Thomas highlighted this further by asking someone in the audience to drink from a glass of water. He described that that ‘simple’ act is actually incredibly complicated. You are automatically adjusting for multiple factors. Lifting of the glass. Moving the glass to you mouth. Drinking from it. Readjusting your grip based on loss of water in the glass. Placing it back down so it doesn’t smash. And it’s all done with very little active cognition. Meaning, I’m not actually thinking about the act of drinking water, I’m just doing it.

What this highlighted was that the complexity of human movement isn’t something that can be easily achieved with robots. Through a VR simulation, though, you can manipulate in such ways.

Additionally in the VR environment you can mimic the force of the virtual grip i.e. if you wanted to create a tight fist and create a lot of force, that would be replicated.

An unexpected result, was that the programme could identify the user based on them wearing the wristband. It recognised the electrical impulses as unique to that individual. I think that’s pretty fascinating. It essentially means we have another kind of unique identifier in our electrical impulses.

The application for this kind of tech is more readily understood for people who suffer motor diseases / conditions e.g. ALS or cerebral palsy, or those who are limbless. Imagine having a condition like muscle tremors and not being able to voluntarily stop, but in a virtual environment you experience none of those kinds of involuntary movements.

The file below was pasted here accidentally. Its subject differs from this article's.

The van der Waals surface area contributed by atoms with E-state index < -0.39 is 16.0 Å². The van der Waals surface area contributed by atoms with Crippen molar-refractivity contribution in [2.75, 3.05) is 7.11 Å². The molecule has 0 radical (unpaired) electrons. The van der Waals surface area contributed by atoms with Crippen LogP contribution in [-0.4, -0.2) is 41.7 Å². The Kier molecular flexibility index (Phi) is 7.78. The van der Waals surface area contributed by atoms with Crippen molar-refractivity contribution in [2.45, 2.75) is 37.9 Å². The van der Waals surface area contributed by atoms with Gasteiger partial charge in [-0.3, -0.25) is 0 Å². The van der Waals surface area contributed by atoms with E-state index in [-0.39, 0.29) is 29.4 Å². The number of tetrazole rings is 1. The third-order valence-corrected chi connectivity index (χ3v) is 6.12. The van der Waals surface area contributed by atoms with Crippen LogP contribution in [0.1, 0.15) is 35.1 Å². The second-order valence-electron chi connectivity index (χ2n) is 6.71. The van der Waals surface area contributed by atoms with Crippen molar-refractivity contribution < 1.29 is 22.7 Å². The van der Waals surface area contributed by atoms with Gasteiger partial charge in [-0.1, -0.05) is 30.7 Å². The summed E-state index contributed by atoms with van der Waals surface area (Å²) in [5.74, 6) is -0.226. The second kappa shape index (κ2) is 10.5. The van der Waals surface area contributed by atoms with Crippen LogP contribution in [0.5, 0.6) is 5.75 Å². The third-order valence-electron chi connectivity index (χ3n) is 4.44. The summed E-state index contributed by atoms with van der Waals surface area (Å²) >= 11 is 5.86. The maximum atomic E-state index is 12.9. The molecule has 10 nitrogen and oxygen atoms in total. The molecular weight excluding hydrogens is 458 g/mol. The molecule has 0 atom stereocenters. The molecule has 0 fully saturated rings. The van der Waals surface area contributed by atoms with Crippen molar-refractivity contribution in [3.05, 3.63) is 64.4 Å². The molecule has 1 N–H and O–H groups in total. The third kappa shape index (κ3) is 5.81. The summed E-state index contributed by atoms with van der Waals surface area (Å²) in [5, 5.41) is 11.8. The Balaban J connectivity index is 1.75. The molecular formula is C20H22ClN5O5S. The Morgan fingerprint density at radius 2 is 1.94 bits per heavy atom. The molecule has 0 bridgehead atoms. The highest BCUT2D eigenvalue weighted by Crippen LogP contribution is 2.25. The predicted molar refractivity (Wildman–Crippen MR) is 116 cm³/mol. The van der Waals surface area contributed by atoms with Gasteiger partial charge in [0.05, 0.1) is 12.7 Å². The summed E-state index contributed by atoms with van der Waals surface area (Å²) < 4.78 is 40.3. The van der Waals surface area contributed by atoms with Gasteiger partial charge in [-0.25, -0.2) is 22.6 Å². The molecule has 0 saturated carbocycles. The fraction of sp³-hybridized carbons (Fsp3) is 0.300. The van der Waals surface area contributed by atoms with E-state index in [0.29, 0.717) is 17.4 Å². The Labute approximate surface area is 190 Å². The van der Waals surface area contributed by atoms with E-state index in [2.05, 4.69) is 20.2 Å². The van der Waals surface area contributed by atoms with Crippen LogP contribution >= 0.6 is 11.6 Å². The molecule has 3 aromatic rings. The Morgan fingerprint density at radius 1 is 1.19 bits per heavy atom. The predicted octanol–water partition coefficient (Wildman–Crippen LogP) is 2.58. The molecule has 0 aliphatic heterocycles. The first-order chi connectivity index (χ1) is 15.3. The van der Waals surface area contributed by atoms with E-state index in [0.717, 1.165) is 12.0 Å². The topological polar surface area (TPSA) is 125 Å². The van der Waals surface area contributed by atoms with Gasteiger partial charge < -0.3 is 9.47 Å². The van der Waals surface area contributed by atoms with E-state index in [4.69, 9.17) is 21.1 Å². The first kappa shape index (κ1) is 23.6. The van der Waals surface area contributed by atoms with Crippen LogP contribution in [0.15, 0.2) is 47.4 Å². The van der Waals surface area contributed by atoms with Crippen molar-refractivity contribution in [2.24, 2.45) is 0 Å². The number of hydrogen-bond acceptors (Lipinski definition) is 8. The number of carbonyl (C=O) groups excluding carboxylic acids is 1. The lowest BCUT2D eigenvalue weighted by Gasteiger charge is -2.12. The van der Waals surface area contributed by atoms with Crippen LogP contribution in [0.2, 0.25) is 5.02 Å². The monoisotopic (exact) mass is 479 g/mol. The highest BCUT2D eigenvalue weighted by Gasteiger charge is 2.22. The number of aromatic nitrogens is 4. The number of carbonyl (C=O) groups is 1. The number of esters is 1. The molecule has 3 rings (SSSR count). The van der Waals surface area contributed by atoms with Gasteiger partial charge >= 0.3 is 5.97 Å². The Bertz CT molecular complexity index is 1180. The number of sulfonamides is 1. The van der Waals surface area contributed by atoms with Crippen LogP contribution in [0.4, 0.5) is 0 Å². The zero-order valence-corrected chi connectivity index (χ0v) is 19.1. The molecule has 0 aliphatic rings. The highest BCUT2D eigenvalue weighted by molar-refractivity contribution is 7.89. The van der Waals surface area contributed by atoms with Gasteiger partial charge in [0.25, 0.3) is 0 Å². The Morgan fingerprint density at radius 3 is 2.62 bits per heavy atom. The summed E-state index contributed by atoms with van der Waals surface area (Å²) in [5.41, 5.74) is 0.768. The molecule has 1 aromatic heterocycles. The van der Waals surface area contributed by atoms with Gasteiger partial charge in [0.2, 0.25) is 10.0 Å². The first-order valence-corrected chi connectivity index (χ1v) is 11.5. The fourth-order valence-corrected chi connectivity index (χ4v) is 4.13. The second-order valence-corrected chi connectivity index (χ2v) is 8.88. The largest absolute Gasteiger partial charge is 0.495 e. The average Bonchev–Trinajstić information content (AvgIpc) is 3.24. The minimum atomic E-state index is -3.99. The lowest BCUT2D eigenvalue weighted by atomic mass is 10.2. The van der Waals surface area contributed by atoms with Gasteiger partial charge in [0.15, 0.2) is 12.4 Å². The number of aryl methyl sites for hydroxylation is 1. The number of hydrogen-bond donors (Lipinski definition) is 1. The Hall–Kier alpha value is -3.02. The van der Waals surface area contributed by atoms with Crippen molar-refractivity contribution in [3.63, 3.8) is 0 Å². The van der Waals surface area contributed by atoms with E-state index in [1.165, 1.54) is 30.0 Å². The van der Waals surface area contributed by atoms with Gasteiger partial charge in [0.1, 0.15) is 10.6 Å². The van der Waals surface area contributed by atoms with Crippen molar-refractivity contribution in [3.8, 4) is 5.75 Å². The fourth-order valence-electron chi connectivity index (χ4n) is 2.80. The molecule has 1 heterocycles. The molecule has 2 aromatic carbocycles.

Thomas was also a very good speaker. He clearly knew his subject well, and was well studied in the area of neuroscience and gave a lot of clarity about what he was and was not seeking to research and therefore manipulate.

AI, financial crime, and learning

Be warned. This is a long blog post.

The question of learning is a deeply fascinating one.

What does it mean to learn? What are the processes for learning? When we are learning, what is happening to us and for us? What can we learn? What can’t we? Can some people learn more than others? What does it mean to have learning difficulties? How do we enhance learning? Is there a limit to how much we can learn?

It’s these kinds of questions that many people are trying to replicate in discreet form with artificial intelligence. AI being that which doesn’t happen naturally. A system can be created and programming written that allows for elements of learning to take place.

Probably the best known example of this currently is in chess. When a machine defeated a grand master of the game. Someone deeply skilled and knowledgeable about the game. Arguably, though, this wasn’t genuine AI. This was machine learning at scale. The coders at IBM of Deep Blue simply fed the machine 1000s of iterations of movements and let it play continuously until the machine learned which moves would be calculated and create a winning outcome.

Whether we’re talking AI or machine learning, what we’re discussing here is the handling of data at massive scale, optimising an outcome, and having the capability to share that with other connected networks so you have a vastly improved and efficient system. This is one of the ways Tesla is able to be so successful. Their self-driving cars take the hive mind approach. If one car is involved in an accident, the engineers will interrogate the evidence, re-write that part of the coding and deploy to the whole fleet.